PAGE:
In user experience, to sign one of our main goals is high usefulness of the system because we want people to use it, if it’s a website, one up to come back again and again, be loyal users, keep using it if it’s something for sale, we first of all, want people to buy it, but then to keep using it after they’ve bought it, they’ll recommend it to others. But usefulness requires us to optimize two quality parameters in the design.
Usefulness equals utility plus usability. So we need both of those two utility is the question of what does the system do? So does it have the features? Does it solve a real user need? Does it do something people want to do? And that’s essential because you can have the most wonderful, beautiful user interface design. If it’s an interface to the wrong features, why would people use it if it doesn’t do what they want? So the features have to be right. Utility has to be high. But at the same time, usability also has to be high because usability is a question of can people learn the interface? Can they understand it? Can they operate it efficiently? And on this usability is high, then the features might as well not exist. Because if you can’t understand, if you can’t learn how to use a feature, well, it’s for all practical purposes, it’s not actually there because you can’t you’re not going to be able to use it. So we need usability for those great features to actually shine and come through. So to have high usefulness, we need both of those two.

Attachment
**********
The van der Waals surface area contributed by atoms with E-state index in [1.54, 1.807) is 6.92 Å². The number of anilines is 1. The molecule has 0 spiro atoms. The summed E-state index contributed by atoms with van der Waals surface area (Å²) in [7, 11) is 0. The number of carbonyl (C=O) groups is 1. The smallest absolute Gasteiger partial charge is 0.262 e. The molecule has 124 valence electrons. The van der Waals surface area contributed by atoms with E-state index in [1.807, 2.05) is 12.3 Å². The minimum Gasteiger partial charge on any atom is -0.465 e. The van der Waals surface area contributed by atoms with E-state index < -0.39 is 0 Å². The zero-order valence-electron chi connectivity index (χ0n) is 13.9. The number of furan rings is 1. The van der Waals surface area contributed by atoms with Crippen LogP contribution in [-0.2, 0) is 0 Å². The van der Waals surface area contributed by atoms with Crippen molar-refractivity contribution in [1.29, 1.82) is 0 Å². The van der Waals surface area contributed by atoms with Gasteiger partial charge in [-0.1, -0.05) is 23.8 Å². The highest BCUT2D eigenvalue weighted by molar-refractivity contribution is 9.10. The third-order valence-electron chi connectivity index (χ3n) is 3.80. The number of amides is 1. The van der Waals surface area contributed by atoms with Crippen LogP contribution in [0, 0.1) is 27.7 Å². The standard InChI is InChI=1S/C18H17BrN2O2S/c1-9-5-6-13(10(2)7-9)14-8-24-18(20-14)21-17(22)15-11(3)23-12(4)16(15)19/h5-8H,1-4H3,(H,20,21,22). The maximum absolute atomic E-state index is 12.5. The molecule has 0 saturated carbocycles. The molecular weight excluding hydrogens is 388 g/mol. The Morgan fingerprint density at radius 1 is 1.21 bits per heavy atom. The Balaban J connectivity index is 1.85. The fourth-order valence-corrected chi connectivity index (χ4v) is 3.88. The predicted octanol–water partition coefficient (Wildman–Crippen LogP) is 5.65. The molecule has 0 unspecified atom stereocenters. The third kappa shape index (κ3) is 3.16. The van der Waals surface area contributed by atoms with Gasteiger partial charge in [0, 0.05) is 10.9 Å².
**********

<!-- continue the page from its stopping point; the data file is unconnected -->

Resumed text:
We need both high utility great features and high usability, easy to learn, easy to use. And unfortunately, if we fail on either one of the two criteria, the entire product will also be a failure. So we’ve got to do both. And luckily we do have user research methods that we can study both of these two things. But you’ve got to actually do both. And if you do both, if you achieve high utility and high usability, you will have high usefulness of your design and people will use it and you will have success.